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HMRC internal manual

National Minimum Wage Manual

From
HM Revenue & Customs
Updated
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Deductions and payments from workers: work related fees, registrations and licenses

 

Relevant legislation

The legislation that applies to this page is as follows:

For pay reference periods commencing

* on or after 6 April 2015; National Minimum Wage Regulations 2015, regulations 12 & 13
* before 6 April 2015; National Minimum Wage Regulations 1999, regulations 31 to 34

Some employments need workers to be registered or licensed before they can legally perform their work.

The normal considerations for payments (NMWM11020) and deductions (NMWM11030) apply.

It is particularly important to establish:

  1. How the charge arises? Is the requirement a pre-requisite placed on a person to put them in a position to take up employment in a particular type of work or is it imposed by an employer to enable them to perform the duties of the employment?
  2. Who is responsible for meeting the charge? Are the costs of these registrations and licence applications the personal liability of the worker or the liability of the employer?

Deciding how a charge arises

A charge for something, such as a qualification, which is required as a pre-requisite for obtaining employment does not reduce national minimum wage pay.

However, if the requirement is imposed by the employer and arises from the employment itself then any charge passed on to the worker would be considered an expense (NMWM11100), and would reduce national minimum wage pay.

Example 1: Some nurses have to register with the Nursing and Midwifery Council before they can work as a nurse in the NHS or private health care sector. There is a fee for registration. Payment of the fee is the liability of the individual. Registration is a pre-requisite for securing employment. Therefore payment of the fee does not reduce national minimum wage pay.

Example 2: An employer in the meat preparation industry has a legal responsibility to take steps to ensure his workers do not carry specific diseases, such as Tuberculosis. In order to prove this the employer insists that all staff produce a medical certificate. The cost of this medical check and certificate is incurred in the course of the employment and is an expense. Any deduction or payment to the employer in respect of this amount will reduce the worker’s national minimum wage pay.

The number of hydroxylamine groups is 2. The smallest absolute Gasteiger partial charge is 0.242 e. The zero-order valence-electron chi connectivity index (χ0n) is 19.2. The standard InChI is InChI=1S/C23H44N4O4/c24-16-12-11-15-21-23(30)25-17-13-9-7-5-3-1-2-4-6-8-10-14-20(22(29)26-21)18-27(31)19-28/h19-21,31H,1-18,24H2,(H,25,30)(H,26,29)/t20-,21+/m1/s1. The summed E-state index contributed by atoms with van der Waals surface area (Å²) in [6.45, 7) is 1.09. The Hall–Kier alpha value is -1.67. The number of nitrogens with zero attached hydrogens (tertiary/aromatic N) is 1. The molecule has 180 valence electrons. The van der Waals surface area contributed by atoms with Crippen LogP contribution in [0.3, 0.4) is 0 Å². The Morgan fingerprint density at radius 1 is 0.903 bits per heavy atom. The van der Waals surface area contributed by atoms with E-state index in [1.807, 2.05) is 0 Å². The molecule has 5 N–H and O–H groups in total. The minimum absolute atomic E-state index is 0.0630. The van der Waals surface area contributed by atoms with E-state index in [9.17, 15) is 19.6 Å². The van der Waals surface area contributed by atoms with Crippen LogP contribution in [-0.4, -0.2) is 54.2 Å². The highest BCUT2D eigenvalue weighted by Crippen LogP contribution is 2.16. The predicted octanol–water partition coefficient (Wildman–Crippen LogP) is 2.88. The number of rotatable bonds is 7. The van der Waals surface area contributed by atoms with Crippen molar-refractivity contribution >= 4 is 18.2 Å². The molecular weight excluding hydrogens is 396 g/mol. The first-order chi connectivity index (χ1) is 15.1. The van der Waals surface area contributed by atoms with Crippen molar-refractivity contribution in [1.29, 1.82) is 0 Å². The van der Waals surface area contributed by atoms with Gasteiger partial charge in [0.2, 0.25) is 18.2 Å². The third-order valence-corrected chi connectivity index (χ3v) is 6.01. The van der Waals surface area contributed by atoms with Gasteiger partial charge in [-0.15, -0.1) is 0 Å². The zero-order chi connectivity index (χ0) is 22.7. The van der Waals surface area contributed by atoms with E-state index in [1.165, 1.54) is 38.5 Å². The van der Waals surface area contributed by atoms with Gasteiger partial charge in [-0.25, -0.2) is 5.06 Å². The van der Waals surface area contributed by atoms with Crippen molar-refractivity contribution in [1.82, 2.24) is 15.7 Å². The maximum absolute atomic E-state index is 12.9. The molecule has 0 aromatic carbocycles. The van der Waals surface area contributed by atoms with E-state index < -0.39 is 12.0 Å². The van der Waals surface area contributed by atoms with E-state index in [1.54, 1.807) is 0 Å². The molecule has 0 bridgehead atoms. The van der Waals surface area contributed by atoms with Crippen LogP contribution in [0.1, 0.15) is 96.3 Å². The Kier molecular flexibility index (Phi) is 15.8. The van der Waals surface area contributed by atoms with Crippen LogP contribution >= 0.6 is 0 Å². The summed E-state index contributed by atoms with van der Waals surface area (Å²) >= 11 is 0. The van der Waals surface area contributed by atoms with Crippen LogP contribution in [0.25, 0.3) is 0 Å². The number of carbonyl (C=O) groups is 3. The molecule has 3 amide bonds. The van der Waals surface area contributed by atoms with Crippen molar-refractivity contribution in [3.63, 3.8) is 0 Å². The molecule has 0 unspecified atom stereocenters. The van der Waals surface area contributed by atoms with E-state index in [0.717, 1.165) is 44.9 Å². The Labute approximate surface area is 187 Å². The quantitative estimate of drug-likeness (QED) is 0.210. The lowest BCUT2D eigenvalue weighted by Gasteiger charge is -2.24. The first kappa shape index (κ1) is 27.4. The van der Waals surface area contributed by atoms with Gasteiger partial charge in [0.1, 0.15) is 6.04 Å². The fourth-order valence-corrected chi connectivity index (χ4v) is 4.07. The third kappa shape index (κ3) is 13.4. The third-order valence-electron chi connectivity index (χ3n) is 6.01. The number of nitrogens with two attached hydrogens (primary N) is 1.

Deciding who is responsible for a charge

It might not be straightforward to establish who is liable for a charge, since it might be the employer’s responsibility to verify that the relevant employment checks or registrations have been carried out.

Where the worker is responsible for the charge, any deduction made from pay or payment made by the worker to the employer which is then passed on to a third party will not reduce national minimum wage pay.

Example 3: Criminal Records Bureau (CRB) checks see NMWM11090. An individual is personally liable to pay for a CRB check. If the employer deducts an amount in respect of the charge from the worker’s pay (or requires them to pay the amount) the amount will not reduce national minimum wage pay.

Further examples of worker related fees:

Workers Registration Scheme - the fee is the responsibility of the individual worker. If the employer pays the fee and then deducts the amount from the worker’s pay, the amount will not reduce national minimum wage pay. If the worker makes a payment to the employer to cover the fee on the worker’s behalf, the amount will not reduce national minimum wage pay.

Security Industry Authority - Specific workers must by law hold a licence. It is the worker’s responsibility to ensure he obtains the licence, and his responsibility to pay the fee. If the employer pays the fee and then seeks repayment from the worker, national minimum wage pay will not be reduced (regardless of whether the charge is made by either a payment or a deduction).

Administration charges

Where the employer imposes a handling or administration fee in connection with a license or registration, any deduction or payment in respect of that charge the charge must be considered under the normal rules (NMWM11050).

Charges for payslips

Where an employer makes a charge for payslips, the effect on national minimum wage pay will depend on whether the individual is working under a contract of employment.

If a contract of employment is in place, the employer is legally obliged to issue a payslip. Any charge made for the payslip will reduce national minimum wage pay since it is in connection with the employment (NMWM11100)

If there is no contract of employment, the employer is not required to issue a payslip, so any charge must be considered under the normal rules for deductions (NMWM11020) or payments (NMWM11030).